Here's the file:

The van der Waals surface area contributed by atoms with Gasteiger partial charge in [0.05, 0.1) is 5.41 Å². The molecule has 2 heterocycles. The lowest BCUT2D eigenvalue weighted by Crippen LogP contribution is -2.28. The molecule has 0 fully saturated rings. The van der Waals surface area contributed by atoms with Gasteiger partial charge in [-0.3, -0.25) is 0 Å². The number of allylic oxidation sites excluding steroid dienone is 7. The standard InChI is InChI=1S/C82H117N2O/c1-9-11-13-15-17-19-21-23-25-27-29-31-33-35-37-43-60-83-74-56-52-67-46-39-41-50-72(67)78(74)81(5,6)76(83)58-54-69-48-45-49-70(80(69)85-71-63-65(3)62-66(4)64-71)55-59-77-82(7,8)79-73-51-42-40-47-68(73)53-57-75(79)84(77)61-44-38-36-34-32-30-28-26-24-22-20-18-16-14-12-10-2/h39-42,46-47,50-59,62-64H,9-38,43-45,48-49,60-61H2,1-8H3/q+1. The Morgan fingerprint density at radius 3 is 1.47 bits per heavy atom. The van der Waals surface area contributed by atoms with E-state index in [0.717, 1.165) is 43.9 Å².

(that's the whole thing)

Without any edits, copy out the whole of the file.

The van der Waals surface area contributed by atoms with Gasteiger partial charge in [0.05, 0.1) is 5.41 Å². The molecule has 2 heterocycles. The lowest BCUT2D eigenvalue weighted by Crippen LogP contribution is -2.28. The molecule has 0 fully saturated rings. The van der Waals surface area contributed by atoms with Gasteiger partial charge in [-0.3, -0.25) is 0 Å². The number of allylic oxidation sites excluding steroid dienone is 7. The standard InChI is InChI=1S/C82H117N2O/c1-9-11-13-15-17-19-21-23-25-27-29-31-33-35-37-43-60-83-74-56-52-67-46-39-41-50-72(67)78(74)81(5,6)76(83)58-54-69-48-45-49-70(80(69)85-71-63-65(3)62-66(4)64-71)55-59-77-82(7,8)79-73-51-42-40-47-68(73)53-57-75(79)84(77)61-44-38-36-34-32-30-28-26-24-22-20-18-16-14-12-10-2/h39-42,46-47,50-59,62-64H,9-38,43-45,48-49,60-61H2,1-8H3/q+1. The Morgan fingerprint density at radius 3 is 1.47 bits per heavy atom. The van der Waals surface area contributed by atoms with E-state index in [0.717, 1.165) is 43.9 Å².